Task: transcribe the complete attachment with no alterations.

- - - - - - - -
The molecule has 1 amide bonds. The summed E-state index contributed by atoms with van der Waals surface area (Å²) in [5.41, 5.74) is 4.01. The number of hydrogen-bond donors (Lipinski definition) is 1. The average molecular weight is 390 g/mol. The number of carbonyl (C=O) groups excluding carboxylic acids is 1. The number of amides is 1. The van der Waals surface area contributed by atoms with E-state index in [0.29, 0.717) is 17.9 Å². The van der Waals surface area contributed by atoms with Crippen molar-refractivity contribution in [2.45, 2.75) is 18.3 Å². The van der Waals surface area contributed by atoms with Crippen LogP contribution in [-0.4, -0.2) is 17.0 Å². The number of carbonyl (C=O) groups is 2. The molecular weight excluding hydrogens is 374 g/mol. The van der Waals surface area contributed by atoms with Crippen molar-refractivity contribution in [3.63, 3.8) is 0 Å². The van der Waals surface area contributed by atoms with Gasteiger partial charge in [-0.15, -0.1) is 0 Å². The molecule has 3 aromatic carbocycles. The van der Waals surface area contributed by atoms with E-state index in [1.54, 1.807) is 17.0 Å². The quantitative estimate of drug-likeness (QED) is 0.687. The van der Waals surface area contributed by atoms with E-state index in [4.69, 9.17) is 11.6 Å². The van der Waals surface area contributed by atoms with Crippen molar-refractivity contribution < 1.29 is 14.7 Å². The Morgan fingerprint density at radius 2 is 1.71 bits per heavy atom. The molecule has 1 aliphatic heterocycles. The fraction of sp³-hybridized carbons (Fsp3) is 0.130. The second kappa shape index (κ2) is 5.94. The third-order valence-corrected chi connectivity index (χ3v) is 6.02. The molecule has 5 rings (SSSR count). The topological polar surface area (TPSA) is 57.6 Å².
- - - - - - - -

The molecule has 1 amide bonds. The summed E-state index contributed by atoms with van der Waals surface area (Å²) in [5.41, 5.74) is 4.01. The number of hydrogen-bond donors (Lipinski definition) is 1. The average molecular weight is 390 g/mol. The number of carbonyl (C=O) groups excluding carboxylic acids is 1. The number of amides is 1. The van der Waals surface area contributed by atoms with E-state index in [0.29, 0.717) is 17.9 Å². The van der Waals surface area contributed by atoms with Crippen molar-refractivity contribution in [2.45, 2.75) is 18.3 Å². The van der Waals surface area contributed by atoms with Crippen LogP contribution in [-0.4, -0.2) is 17.0 Å². The number of carbonyl (C=O) groups is 2. The molecular weight excluding hydrogens is 374 g/mol. The van der Waals surface area contributed by atoms with Crippen molar-refractivity contribution in [3.63, 3.8) is 0 Å². The van der Waals surface area contributed by atoms with Gasteiger partial charge in [-0.15, -0.1) is 0 Å². The molecule has 3 aromatic carbocycles. The van der Waals surface area contributed by atoms with E-state index in [1.54, 1.807) is 17.0 Å². The quantitative estimate of drug-likeness (QED) is 0.687. The van der Waals surface area contributed by atoms with E-state index in [4.69, 9.17) is 11.6 Å². The van der Waals surface area contributed by atoms with Crippen molar-refractivity contribution < 1.29 is 14.7 Å². The Morgan fingerprint density at radius 2 is 1.71 bits per heavy atom. The molecule has 1 aliphatic heterocycles. The fraction of sp³-hybridized carbons (Fsp3) is 0.130. The second kappa shape index (κ2) is 5.94. The third-order valence-corrected chi connectivity index (χ3v) is 6.02. The molecule has 5 rings (SSSR count). The topological polar surface area (TPSA) is 57.6 Å².